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Placebo acupuncture improved symptoms and quality of life in irritable bowel syndrome

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T J Kaptchuk

Dr T J Kaptchuk, Harvard Medical School, Boston, MA, USA; ted_kaptchuk@hms.harvard.edu

STUDY DESIGN

Design:

randomised controlled trial (RCT).

Allocation:

concealed.*

Blinding:

blinded (patients, outcome assessors, {data collectors, and data analysts}†).*

STUDY QUESTION

Setting:

academic medical centre {in Boston, MA, USA}†.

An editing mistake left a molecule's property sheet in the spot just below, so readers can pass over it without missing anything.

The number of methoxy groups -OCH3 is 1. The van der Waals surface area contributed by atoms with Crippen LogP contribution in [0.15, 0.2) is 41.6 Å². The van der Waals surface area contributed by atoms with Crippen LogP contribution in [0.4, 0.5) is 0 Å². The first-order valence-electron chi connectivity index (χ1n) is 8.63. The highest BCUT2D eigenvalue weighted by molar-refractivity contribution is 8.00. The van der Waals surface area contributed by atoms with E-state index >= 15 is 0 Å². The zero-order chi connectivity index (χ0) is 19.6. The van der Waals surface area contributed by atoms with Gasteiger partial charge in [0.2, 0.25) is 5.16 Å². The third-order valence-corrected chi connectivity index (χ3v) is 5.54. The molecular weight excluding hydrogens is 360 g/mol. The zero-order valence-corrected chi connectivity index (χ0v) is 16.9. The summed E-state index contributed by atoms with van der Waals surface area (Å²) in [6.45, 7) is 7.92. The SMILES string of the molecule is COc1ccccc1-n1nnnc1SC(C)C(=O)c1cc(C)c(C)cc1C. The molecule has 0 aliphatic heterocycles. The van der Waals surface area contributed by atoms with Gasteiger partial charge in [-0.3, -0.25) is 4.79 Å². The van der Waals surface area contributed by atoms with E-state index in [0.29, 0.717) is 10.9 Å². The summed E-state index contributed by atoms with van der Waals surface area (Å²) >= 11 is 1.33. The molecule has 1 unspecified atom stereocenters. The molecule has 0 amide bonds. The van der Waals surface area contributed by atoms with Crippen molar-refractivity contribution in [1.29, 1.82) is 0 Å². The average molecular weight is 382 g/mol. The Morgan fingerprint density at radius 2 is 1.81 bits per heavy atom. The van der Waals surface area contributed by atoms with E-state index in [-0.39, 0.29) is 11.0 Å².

Patients:

262 patients (mean age 39 y, 76% women) who had irritable bowel syndrome (IBS) and a Symptom Severity Scale score ⩾150. Exclusion criteria included loss of >10% of body weight, fever, blood in stool, family history of colon cancer, inflammatory bowel disease, and previous acupuncture.

Intervention:

augmented placebo (n = 87), limited placebo (n = 88), or wait list (n = 87). Placebo treatments were sham acupuncture (6–8 dummy needles twice/wk). The augmented-placebo group had a defined positive patient–doctor relationship (25 min of warmth, active listening, thoughtful silence, …

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